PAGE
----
The idea of the test based on the random variables $$\psi_{irjk}^{{}}$$ is similar to the case of binary comparisons (see Klukowski – item 11 in Bibliography); however, now comparisons $$g_{k} \left( {x_{i} ,x_{j} } \right)$$ are multivalent with multinomial distributions. It can be shown that the variables $$\psi_{irjk}^{{}}$$ have distributions with known properties, i.e. value of mode and median for appropriate indexes $$i,j,r$$.

The distributions of the variables $$\psi_{irjk}^{{}}$$ assume, under null hypothesis H0 that difference of ranks between elements $$x_{i}$$ and $$x_{r}$$ is equal $$i - r$$, the following forms:
$$P\left( {\psi_{irjk}^{{}} = 0 \,|\,\;\;\;j\left\langle {i\,or\,j} \right\rangle i} \right) = \omega_{irjk} > 1/2,$$
(17)
$$P\left( {\psi_{irjk}^{{}} = 1 \,|\,\,\;\;\;j\left\langle {i\,or\,j} \right\rangle i} \right) = 1 - \omega_{irjk} ,$$
(18)
$$P\left( {\psi_{irjk}^{{}} = 1\,|\,\;\;\;i < j < r} \right) = \varpi_{irjk} > 1/2,$$
(19)
$$P\left( {\psi_{irjk}^{\left( \nu \right)} = 0\,|\,\;\;\;i < j < r} \right) = 1 - \varpi_{irjk} .$$
(20)

It is a result of assumptions about mode and median of distributions of comparisons errors equal zero (see inequality (5), (6)).

The relationships (17)–(20) indicate the following inequality for fixed $$i, r$$ under null hypothesis:
$$\begin{array}{*{20}l} {\frac{1}{{\left( {m - 2} \right)N}}E\left( {\sum\nolimits_{k = 1}^{N} {\sum\nolimits_{{j \notin \left( {i,r} \right)}} {\omega_{irjk}^{{}} } } + \sum\nolimits_{k = 1}^{N} {\sum\nolimits_{{j \in \left( {i,r} \right)}} {(1 - \varpi_{irjk}^{{}} )} } } \right)} \hfill \\ { = \frac{1}{{\left( {m - 2} \right)}}\left( {\sum\nolimits_{{j \notin \left( {i,r} \right)}} {\omega_{irj}^{{}} } + \sum\nolimits_{{j \in \left( {i,r} \right)}} {(1 - \varpi_{irj}^{{}} )} } \right) < \frac{1}{2}} \hfill \\ \end{array}$$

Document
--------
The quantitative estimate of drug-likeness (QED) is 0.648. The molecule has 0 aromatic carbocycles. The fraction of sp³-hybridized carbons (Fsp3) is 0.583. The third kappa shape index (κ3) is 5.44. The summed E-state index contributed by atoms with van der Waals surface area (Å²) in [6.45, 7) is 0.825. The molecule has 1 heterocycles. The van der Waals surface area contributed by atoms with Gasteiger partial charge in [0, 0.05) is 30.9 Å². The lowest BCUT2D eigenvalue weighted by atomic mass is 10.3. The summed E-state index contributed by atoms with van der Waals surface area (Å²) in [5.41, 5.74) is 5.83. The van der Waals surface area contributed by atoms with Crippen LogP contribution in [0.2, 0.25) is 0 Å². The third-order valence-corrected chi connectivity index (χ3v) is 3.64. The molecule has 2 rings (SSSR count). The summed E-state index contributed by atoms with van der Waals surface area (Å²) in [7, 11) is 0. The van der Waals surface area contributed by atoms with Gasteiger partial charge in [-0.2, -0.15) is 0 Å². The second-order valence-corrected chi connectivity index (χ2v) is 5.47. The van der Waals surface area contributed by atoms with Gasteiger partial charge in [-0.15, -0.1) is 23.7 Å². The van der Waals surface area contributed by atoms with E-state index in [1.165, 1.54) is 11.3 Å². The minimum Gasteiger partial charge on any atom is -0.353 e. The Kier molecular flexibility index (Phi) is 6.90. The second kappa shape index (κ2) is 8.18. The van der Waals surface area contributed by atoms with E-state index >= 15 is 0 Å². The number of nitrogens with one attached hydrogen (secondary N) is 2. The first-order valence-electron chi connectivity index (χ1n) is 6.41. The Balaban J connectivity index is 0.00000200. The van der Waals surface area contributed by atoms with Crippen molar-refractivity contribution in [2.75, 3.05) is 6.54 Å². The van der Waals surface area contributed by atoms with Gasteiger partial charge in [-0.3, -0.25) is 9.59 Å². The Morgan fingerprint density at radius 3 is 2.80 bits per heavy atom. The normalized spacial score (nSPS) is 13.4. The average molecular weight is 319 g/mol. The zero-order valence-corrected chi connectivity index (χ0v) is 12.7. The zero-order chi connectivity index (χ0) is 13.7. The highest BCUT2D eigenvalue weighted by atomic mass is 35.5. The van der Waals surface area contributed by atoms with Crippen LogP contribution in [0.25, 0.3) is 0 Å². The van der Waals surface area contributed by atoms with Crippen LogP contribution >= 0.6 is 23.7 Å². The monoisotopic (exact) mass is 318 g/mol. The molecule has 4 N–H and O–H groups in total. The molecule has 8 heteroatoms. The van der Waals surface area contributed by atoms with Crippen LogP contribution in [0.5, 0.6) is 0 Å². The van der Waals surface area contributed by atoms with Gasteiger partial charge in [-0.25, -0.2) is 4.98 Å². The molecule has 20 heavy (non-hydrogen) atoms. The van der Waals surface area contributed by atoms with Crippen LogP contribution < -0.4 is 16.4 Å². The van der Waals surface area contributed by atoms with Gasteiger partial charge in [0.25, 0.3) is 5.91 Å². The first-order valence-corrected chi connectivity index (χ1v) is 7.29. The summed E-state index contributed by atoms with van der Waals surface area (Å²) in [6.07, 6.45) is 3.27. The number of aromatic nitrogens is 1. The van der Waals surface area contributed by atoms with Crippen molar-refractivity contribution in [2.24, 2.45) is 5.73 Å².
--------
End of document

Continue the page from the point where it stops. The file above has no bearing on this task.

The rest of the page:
(21)

(notation $$j \in \left( {i,r} \right)$$ means values of integers: $$i + 1, \ldots ,r - 1$$, notation $$j \notin \left( {i,r} \right)$$ means values of integers: $$1, \ldots , i - 1$$ and $$r + 1, \ldots , m$$).

The value of the left hand side of the inequality (21) can be determined if the probabilities $$\mathop \omega \nolimits_{irj}^{{}}$$ and $$\mathop \varpi \nolimits_{irj}^{{}}$$ are known. In this case the random variable
$$\tfrac{1}{(m - 2)N}(\sum\limits_{k = 1}^{N} {} \sum\limits_{j \notin (i,r)}^{{}} {} \mathop \psi \nolimits_{irjk}^{{}} + (1 - \sum\limits_{k = 1}^{N} {} \sum\limits_{j \in (i,r)}^{{}} {} \mathop \psi \nolimits_{irjk}^{{}} ))$$
has limiting Gaussian distribution with known parameters – resulting from distributions of zero-one variables. If the null hypothesis is not true then the expected value assumes higher value, i.e. the rejection region of the test is right-hand side. In general, efficiency of the test increases for higher difference $$i - r$$. The probabilities (17), (19) are often in practice not known and it is suggested to estimate them (it can be done for appropriate value of N, at least several) or evaluate on the basis of the quasi-uniform multinomial distribution. Such the distribution can be regarded as an unfavorable one (for statistician), i.e. with maximal variance.
The quasi-uniform distribution is determined in the following way. Let us consider firstly the case of negative value of $$T\left( {x_{i} ,x_{j} } \right)$$, i.e. $$T\left( {x_{i} ,x_{j} } \right) = \mu \;\,(\mu < 0)$$. In this case errors of each comparison belong to the set $$\Theta _{\mu }^{{}} = \left\{ {l - \mu \,| \,\;\;\;l = - \left( {m - 1} \right), \ldots , - 1,1, \ldots ,m - 1} \right\}$$; number of elements of the set is equal 2(m–1). The probabilities of errors determined by quasi-uniform distribution have to satisfy the assumptions A1 – A3 (see point 2.2) and are obtained from the relationships: